We are now entering roughly month 14 of the NBA playoffs, and have arrived at last to the series we've all been waiting for: the NBA Finals. This year's finals should be a heavily watched event as it pits the defending champion Miami Heat against the San Antonio Spurs, one of the most respected franchises in league history.
Sports fans are getting excited. In fact, NBA Commissioner David Stern is so excited, he's paying the mafia twice as much hush money to stay quiet about fixing games. (Just kidding.) But on a serious note, David Stern is so excited he's engraving the Heat's championship rings himself. (Only kidding!)
Now, if no aspect of the previous two paragraphs sounded remotely interesting to you, there's a good chance that watching modern hoop ball is not among your hobbies. Even so, there is a chance that you might be put in a situation in the next couple of weeks in which you'll have to watch one of the games of the NBA Finals -- the horror! So here's a quick guide that will hopefully improve the viewing experience for the not-so-much-sports-inclined.
Which Team to Root For?
Are you able to go through an entire tube of hair gel in a few minutes?
Do you currently own an Ed Hardy shirt that you dry clean on a weekly basis?
Did you root for 'Man' in the movie Bambi?
If you answered yes to any of these questions, you are an excellent example of a prototypical Miami Heat fan.
If none of the above examples is relatable to you, then we'd recommend pulling for the Spurs.
People to Know Other Than LeBron James (Please Tell Me You've Heard of LeBron James)
The best part about this series is that there are plenty of interesting and identifiable personalities involved that should make the games interesting, even if they're not close.
Since this is a basic guide, we probably should include a short description of the greatest athlete of our generation. So here are some quick LeBron James SparkNotes.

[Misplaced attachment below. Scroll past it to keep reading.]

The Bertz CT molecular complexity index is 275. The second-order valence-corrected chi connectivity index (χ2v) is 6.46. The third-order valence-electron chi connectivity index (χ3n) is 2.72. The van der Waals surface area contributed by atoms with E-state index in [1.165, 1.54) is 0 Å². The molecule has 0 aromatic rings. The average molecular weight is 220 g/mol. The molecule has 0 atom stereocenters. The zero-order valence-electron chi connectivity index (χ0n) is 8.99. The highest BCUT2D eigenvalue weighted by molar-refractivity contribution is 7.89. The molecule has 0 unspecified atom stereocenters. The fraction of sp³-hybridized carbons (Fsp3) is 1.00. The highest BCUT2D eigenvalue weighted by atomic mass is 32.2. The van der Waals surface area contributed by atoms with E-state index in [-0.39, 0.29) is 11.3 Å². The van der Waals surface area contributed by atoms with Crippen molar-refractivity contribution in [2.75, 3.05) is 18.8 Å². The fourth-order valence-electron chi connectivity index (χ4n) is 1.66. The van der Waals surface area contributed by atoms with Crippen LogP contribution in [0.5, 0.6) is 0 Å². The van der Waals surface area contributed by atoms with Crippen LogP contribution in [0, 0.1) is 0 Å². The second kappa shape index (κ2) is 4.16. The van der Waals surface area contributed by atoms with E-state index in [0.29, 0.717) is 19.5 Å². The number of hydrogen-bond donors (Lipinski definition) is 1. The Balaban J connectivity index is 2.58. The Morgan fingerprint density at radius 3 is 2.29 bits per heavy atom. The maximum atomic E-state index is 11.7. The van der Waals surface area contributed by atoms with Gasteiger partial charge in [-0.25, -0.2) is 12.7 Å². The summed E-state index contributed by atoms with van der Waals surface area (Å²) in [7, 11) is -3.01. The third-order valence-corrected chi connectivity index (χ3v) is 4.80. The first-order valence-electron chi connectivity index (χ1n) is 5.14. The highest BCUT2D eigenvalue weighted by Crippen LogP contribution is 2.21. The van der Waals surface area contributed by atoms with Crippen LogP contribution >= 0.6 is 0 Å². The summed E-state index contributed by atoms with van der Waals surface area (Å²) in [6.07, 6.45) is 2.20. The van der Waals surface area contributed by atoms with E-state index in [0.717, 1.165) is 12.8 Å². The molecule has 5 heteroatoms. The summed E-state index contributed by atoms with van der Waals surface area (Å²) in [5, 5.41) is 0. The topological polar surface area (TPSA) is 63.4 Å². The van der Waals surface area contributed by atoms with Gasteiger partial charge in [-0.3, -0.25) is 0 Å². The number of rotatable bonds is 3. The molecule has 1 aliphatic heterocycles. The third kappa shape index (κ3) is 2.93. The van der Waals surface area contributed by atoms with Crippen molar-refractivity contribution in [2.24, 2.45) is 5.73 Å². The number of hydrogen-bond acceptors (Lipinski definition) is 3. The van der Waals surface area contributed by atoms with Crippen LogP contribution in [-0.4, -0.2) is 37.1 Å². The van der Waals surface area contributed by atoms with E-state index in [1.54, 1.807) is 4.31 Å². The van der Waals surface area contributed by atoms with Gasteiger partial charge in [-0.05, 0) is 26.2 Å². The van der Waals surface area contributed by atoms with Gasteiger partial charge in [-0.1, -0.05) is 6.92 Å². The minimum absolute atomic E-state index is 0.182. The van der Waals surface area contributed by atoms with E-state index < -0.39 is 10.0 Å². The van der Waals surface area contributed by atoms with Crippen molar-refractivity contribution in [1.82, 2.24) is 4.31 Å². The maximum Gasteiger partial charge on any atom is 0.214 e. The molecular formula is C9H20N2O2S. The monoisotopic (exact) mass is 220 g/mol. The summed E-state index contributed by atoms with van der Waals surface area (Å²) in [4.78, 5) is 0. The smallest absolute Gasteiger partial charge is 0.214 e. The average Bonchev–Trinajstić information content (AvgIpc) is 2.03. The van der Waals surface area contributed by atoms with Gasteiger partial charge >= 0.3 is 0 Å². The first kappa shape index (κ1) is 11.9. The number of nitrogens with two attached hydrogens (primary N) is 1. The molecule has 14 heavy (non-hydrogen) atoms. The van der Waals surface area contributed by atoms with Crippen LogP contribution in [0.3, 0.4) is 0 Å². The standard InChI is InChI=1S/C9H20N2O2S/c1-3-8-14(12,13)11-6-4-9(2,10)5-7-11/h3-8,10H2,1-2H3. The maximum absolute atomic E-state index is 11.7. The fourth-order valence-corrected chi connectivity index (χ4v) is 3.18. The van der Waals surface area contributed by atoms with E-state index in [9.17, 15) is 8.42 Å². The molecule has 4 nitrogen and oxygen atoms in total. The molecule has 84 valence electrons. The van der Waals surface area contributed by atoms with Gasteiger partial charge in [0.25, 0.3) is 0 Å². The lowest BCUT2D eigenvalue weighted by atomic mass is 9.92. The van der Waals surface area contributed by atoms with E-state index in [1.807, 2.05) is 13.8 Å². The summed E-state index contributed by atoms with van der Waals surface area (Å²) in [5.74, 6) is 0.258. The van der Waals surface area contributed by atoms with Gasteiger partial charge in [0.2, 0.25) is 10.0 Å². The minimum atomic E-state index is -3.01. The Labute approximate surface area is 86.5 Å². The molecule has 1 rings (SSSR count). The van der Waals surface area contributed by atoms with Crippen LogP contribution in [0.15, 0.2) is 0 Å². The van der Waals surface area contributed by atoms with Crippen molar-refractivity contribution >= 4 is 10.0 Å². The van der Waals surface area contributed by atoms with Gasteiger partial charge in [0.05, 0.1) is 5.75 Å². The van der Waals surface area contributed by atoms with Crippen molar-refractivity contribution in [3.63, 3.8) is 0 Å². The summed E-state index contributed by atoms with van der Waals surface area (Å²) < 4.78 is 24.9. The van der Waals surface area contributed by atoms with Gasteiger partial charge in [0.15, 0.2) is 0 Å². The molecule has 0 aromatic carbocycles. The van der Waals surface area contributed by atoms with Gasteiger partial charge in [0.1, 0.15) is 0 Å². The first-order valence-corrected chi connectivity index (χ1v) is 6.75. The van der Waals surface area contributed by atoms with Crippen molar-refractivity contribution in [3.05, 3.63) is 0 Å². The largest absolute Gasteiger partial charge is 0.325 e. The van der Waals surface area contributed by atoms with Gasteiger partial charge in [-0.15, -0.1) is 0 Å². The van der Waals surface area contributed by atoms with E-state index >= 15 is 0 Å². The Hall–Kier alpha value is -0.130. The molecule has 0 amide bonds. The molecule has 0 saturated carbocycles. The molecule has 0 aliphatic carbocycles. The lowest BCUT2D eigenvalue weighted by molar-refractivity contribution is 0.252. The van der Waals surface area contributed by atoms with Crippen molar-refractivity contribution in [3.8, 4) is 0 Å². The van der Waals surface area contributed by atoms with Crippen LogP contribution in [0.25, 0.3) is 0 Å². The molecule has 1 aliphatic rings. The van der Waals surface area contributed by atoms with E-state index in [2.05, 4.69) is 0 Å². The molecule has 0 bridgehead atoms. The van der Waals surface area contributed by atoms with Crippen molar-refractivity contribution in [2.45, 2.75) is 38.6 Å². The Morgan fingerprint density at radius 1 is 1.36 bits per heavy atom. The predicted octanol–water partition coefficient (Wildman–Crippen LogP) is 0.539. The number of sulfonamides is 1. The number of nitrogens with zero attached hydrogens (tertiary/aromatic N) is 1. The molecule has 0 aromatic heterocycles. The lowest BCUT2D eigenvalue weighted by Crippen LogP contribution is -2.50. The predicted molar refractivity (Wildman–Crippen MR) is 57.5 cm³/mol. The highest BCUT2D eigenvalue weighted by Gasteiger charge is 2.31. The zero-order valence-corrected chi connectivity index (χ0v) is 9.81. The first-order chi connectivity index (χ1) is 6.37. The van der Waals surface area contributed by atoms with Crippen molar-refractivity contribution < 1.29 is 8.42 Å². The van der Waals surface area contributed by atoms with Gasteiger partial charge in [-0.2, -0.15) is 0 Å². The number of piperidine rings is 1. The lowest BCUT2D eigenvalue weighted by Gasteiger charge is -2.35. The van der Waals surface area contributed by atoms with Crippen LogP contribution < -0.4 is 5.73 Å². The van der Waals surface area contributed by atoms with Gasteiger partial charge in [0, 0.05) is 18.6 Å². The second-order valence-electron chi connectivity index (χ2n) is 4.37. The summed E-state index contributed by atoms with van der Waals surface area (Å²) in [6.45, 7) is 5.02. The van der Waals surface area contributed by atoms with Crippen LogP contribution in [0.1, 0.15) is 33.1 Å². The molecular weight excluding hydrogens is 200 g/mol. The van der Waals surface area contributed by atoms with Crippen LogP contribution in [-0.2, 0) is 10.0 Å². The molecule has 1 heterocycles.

- LeBron James is very good. He was the Most Valuable Player award this year and is unanimously considered the best player in the NBA.
Known as LeBron James' main sidekicks, if the Heat end up losing this series, there's a very good chance that these two will be blamed.
On a related note, you should know that people enjoy making fun of Chris Bosh for no reason in particular. If you're looking for a figure to arbitrarily hate -- which is basically what being a fan of sports fan is all about -- he's a good person to start with:
Tim Duncan is the leader of the Spurs and is widely considered one of best and most respected players in the NBA (also, the quietest). Off the court, he's sort of an enigma. Duncan says he loves Renaissance fairs and the fantasy role-playing game Dungeons & Dragons. He once said he was "just a taller, slightly less hyperactive version of the Damon character" in Good Will Hunting. So yeah, just your average celebrity athlete.
Oh also, there's an 8 or 9 percent chance that Tim Duncan is an alien inhabiting a human's body. Think K-Pax. It may not be likely, but there is a palpable chance.
Exhibit A: Tim Duncan discovers he has arms:
Tim Duncan is super confused by Gatorade:
But once again, let me re-iterate that there is a very small, only roughly 10 or 11 percent chance (it went up slightly since we re-watched this Gatorade clip), that Tim Duncan is in fact a Martian sent to infiltrate the NBA and (very) quietly steal the powers of capable players so that they may be infused into alien bodies, which will in turn entertain the masses at an amusement park in another universe.
And Bill Murray will have a cameo.
Erik Spoelstra is the coach of the Heat. To a non-NBA fan, the most notable thing about him is that he looks exactly like actor and comedian John Leguizamo.
Are we wrong here?